Protecting your Invention
Intellectual property is a set of exclusive rights to something you have created. Which form of intellectual property you use depends on what you have created.
All intellectual property you create must be new. Non original ideas, non-distinct works and theories cannot be used to create IP. This includes if your idea has been published, or is available in the public domain. The key to IP protection is non-disclosure.
The owner of IP can control and be rewarded for its use, and this encourages further innovation and creativity. The five main types of IP protection are: copyright, database right, design, patent, and trade mark.
Copyright automatically protects a piece of work. You do not have register it or pay for it. It is the owners right to enforce. Marking works with ©, your name and year of publication is advisable. Examples include Literature, art, music, sound, broadcast, drama, or layout of any medium.
Databases are protected by copyright for their arrangement, selection, and presentation of data, but they also can be protected as a whole by database right. If a substantial amount of work was required by the maker of the database to obtain the data, verify it, or present it, database right exists. It lasts for 15 years, but if any substantial changes are made to the database, the 15-year period restarts.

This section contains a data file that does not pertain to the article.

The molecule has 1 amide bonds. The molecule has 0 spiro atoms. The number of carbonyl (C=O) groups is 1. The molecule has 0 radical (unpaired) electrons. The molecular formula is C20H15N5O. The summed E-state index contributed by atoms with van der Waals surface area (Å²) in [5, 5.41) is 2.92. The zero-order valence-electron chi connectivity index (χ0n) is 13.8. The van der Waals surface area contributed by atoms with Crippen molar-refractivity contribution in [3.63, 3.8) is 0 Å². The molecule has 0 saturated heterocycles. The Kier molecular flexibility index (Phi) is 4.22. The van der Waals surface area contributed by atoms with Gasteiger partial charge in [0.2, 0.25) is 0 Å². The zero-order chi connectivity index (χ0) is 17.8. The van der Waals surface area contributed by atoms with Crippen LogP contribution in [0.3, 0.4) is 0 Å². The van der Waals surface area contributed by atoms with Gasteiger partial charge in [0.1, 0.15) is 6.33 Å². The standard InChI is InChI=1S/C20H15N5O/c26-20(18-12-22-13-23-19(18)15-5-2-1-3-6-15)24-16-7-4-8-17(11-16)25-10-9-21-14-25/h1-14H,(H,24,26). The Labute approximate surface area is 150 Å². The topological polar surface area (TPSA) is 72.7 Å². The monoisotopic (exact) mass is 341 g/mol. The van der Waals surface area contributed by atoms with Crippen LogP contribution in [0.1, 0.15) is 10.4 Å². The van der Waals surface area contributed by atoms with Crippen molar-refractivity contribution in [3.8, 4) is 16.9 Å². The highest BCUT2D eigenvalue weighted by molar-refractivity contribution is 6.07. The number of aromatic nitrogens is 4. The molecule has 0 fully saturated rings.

Registered Design/Design Right
There are two key types of design protection: Design Right is a free automatic right that will stop anyone copying your design for up to 15 years; a Registered Design will protect your design for 25 years. The UK IPO will grant design rights if you meet the required specification. A registered design can include a new shape or pattern for a product including decoration, lines, contours, colours, shape, texture and materials.
A patent will give you up to 25 years protection of your invention. The UK IPO will grant you a UK patent if you meet the required specification. Worldwide protection should always be considered. An expert patent agent should always be consulted prior to applying. A patent is an invention with specific technical and functional aspects. It is new, not obvious and is of use to industry.
Trademarks can last indefinitely provided they are used. The UK IPO will grant you a trade mark if you meet the required specification. Examples are signs that distinguish a product such as a name, logo, slogan, domain name, shape colour or sound.